25th IPRA General Conference
Rehearsing Change: A semester study abroad opportunity in Ecuador
Read News from the Field under the featured themes of Creative Approaches to Sustainability and Environmental Justice
and Puppetry and Social Transformation
Drum circle fosters new approach to peace
Read reflection from a meeting on documenting and communicating in the field of community cultural development
Read News from the Field under the featured themes of "Theatre for Peacebuilding in South Asia"
and "Millennial and Intergenerational Approaches to Peacebuilding and the Arts."
Learn about our new project:
"A Way Out of No Way"
with Jane Wilburn Sapp
Acting Together Documentary
Read the latest issue of our newsletter, Peacebuilding and the Arts Now.
Sign up to receive updates about the Peacebuilding and the Arts program and the Acting Together project.
The program in Peacebuilding and the Arts works to strengthen the practice and nexus of the arts and conflict transformation by generating and disseminating knowledge, and facilitating networks of effective action. We lead courses, weekend intensives and institutes, produce resources, and maintain a resource library. We have hosted several significant initiatives.
Our current major initiative is "A Way Out of No Way," a multi-media project that is documenting the forty-year practice of cultural work of the extraordinary musician, educator, activist and cultural worker, Jane Wilburn Sapp.
In regions scarred by inequity and violence, theatre artists and leaders of rituals are contributing to more just and less violent communities. The "Acting Together" project features the work of twenty-five theatre artists, cultural workers and peacebuilding scholar/practitioners who are supporting communities to resist abuses of power, address injustice, mourn losses, build relationships and imagine a new future. The project included the anthologies and documentary. Sign up to receive updates about the Acting Together project.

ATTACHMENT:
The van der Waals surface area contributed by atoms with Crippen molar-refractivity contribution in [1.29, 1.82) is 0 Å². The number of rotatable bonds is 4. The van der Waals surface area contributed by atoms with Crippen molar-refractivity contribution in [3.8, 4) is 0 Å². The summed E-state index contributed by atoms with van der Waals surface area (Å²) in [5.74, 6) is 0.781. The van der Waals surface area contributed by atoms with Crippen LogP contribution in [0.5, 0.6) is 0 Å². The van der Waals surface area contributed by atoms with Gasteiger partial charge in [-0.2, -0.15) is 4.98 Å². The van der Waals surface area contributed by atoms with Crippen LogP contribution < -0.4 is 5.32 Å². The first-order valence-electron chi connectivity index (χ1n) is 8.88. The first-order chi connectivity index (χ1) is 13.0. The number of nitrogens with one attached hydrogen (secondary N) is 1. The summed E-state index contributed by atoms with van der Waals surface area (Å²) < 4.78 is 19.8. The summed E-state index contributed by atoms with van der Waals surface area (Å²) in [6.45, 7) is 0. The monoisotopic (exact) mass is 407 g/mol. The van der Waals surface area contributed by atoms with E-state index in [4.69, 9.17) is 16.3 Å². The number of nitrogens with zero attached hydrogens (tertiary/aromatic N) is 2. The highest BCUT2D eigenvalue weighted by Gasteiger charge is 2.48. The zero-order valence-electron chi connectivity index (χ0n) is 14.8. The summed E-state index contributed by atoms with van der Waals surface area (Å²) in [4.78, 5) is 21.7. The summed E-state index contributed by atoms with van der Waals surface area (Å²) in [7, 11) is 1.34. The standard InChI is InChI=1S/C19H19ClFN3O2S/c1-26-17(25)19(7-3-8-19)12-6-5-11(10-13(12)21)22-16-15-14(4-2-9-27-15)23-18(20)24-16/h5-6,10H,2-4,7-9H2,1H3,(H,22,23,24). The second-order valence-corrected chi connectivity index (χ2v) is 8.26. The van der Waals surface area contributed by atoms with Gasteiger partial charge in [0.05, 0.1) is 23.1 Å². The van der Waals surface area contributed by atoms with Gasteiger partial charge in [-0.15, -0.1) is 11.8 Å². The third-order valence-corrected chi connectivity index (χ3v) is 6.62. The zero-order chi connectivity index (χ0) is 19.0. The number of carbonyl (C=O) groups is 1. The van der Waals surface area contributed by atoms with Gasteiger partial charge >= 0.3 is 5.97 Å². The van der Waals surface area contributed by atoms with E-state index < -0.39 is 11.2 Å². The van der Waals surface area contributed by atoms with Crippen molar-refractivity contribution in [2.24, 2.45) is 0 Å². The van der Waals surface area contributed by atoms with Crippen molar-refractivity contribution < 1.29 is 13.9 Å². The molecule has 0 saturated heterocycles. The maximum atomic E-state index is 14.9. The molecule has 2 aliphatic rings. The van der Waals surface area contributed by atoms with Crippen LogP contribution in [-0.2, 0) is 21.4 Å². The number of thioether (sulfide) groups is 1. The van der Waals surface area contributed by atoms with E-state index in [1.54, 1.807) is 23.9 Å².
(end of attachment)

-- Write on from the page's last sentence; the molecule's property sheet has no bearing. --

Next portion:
This 2003-04 international fellowship program featured artists and cultural workers working in historically divided communities in South Africa, Sri Lanka, Burundi, Cambodia, and New Zealand. Their papers, portfolios, analysis, and recommendations are for artists, cultural workers, peacebuilders, students, scholars and policymakers interested in the contributions of culture and the arts to coexistence and reconciliation.
Students are invited to join the "A Way Out of No Way," project as interviewers, transcribers, archivists, researchers, writers and event producers. They are welcome to work as volunteers, or more intensively for credit as interns (in PAX 92a4) or researchers in a group independent study (PAX 97a1).
Through analysis of case studies, interviews with socially engaged artists, critical reflections on works of art and student projects, this course explores how cultural productions contribute to non-violent resistance, the re-humanization of former enemies, and reconciliation. It will focus on performance and visual arts.
The Arts of Building Peace: Stories of Cultural Workers and Artist-Peacebuilders, 2007
In what ways do the arts create social change? How do artists and the arts help create a sense of community? What are some examples of successful arts-focused peacebuilding projects? These are among the questions addressed in a collection of papers written by undergraduate and graduate Brandeis students taking COEX 250: The Arts of Building Peace in the spring of 2007. In this anthology you can read the stories of a filmmaker in South Africa, a muralist in El Salvador, a cultural worker in Palestine and community historians in rural America. You can learn how the successful artist-peacebuilders engage and expand the moral imagination.
Student papers can be found in the online Resource Library.